Court Overturns Decision and Rules that Promissory Note is a Security
A promissory note is a signed written promise to pay a specified sum of money to another party by a certain date in accordance with terms typically set out in the note. Promissory notes are frequently used by small business owners with cash flow issues who need to borrow money and pay suppliers. Small business owners rarely think about whether their promissory notes are securities and need to comply with the rules in the Ontario Securities Act (the “Act”). A recent court decision has shown that small business owners ignore this issue at their own risk.
In 2016, the Ontario Court of Justice ruled that some promissory notes issued by Daniel Tiffin were not securities and acquitted him of certain offences under the Securities Act. The Ontario Securities Commission appealed this decision to the Ontario Superior Court of Justice. On appeal, the court ruled that the promissory notes were securities and convicted Mr. Tiffin.
This decision could have significant consequences for small businesses, because if they issue a promissory note they will have to comply with the Act. From a practical perspective, this means that a small business will need to ensure that it can rely on a prospectus exemption when issuing a promissory note.
Mr. Tiffin was a financial advisor licensed to sell insurance products. Due to some problems with the Ontario Securities Commission (“OSC”) which prevented him from trading in securities, he used one of his companies, Tiffin Financial Corporation (“TFC”), to borrow $700,000 from his clients by issuing 14 promissory notes. Mr. Tiffin used the money for personal purposes and to keep his business operating. Once the OSC learned of TFC’s dealings, they charged Mr. Tiffin with several breaches of the Act.
On appeal, the only issue before the court was whether the notes were “securities” as defined by the Act. In 2016, the court relied on a decision of the United States Supreme Court and ruled that the promissory notes were not securities, because they were simple private loan agreements not subject to the Act. The appeal judge pointed out that the Act does not contain a prospectus exemption for simple private loan agreements.
The term “security” is defined in section 1 of the Act very broadly to capture almost anything that can be viewed as a security. The trial judge held that definition of “security” in the Act “casts too wide a net” and decided that the promissory notes issued by TFC were exempt from the requirements of the Act.
On appeal, the court decided that the all-encompassing definition of “security” is consistent with the purpose of the Act because it seeks to protect a wide variety of vulnerable members of society from unfair, improper or fraudulent practices. The court pointed out that the Act uses a very broad definition of security and then lists certain exemptions to the definition of security. However, the appeal judge concluded that the only exemptions to the definition are those in the Act and the courts should not be creating new exemptions.
The appeal judge noted that the fact that the loans might be described as personal is not decisive. Equally irrelevant is whether the lenders are happy with their investment, feel that they were fairly dealt with, or believe that full disclosure was made to them. A person must comply with the Act even if the investors make a fortune. The Act regulates all raising of money from the public, not just situations where the outcome of the investment is negative or the purchasers of the securities are unhappy.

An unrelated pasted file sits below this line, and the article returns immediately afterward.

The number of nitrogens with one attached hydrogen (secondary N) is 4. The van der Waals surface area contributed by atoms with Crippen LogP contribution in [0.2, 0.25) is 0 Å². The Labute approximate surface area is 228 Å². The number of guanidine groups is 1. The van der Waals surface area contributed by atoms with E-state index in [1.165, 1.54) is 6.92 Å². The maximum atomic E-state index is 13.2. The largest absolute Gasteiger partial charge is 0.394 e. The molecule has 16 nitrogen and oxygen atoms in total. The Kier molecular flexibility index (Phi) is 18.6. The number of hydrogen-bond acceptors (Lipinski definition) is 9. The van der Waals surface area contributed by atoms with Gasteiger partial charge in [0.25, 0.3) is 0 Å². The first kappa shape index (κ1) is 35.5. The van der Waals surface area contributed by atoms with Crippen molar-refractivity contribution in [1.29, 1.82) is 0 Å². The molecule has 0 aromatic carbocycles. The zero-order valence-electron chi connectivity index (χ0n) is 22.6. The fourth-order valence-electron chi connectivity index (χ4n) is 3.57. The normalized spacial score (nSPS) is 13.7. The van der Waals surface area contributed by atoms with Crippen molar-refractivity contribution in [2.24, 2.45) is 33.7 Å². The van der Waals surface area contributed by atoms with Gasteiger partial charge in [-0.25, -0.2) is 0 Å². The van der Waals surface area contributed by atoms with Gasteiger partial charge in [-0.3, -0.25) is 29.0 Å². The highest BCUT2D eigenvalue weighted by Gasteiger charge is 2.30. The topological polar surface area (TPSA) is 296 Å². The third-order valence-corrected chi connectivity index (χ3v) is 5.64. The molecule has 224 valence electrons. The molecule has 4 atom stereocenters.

The appeal judge concluded that all notes are presumed to be securities unless the opposite is shown. The presumption can be rebutted by considering several factors:
(i) if the motivation is an investment with a view to a profit, it is likely a security. If it is to finance an asset purchase or to meet short term funding needs, it may not be;
(ii) if there is a “plan of distribution” and “common trading for speculation or investment” it is likely a security;
(iii) if there is a public expectation that the notes are securities, they will be dealt with as such; and
(iv) if some factor such as the existence of another regulatory scheme significantly reduces the risk of the instrument, the application of the Act may be unnecessary.
The appeal judge rejected the notion that there is a general exemption from the Act for transactions that were purely private in nature, and had no element of raising funds from the public. The Act has its own built-in exemptions, and it is neither necessary nor appropriate to formulate additional exemptions by applying a judicially constructed test. The clear intent of the Act is that loan arrangements are not to be excluded from the definition of “security” unless they fall within a specific statutory exemption.
In the American securities regulation system there is a bright line distinction between commercial and investment purposes. This distinction is relevant, but not determinative in Ontario. Ontario’s system of definitions and exemptions make it clear that the legislature intended the Act to include commercial as well as investment instruments. Some commercial notes are exempt from certain provisions in the Act, but subject to others.
This decision clearly determines that most promissory notes issued for a small business loan will be treated as securities and will be regulated by the Act. The only exceptions are likely to be if the note is issued to finance an asset purchase and it is secured by the asset. A second possible exception is to finance a small business’ short term funding needs. However, this second exception is more difficult to apply and small business owners should be careful before relying on it.
This blog post was written by Paul Franco, a member of the Business Law team, with the assistance of Yasmine Atif, a Summer Law Student. Paul can be reached at 613-369-0363 or at email@example.com.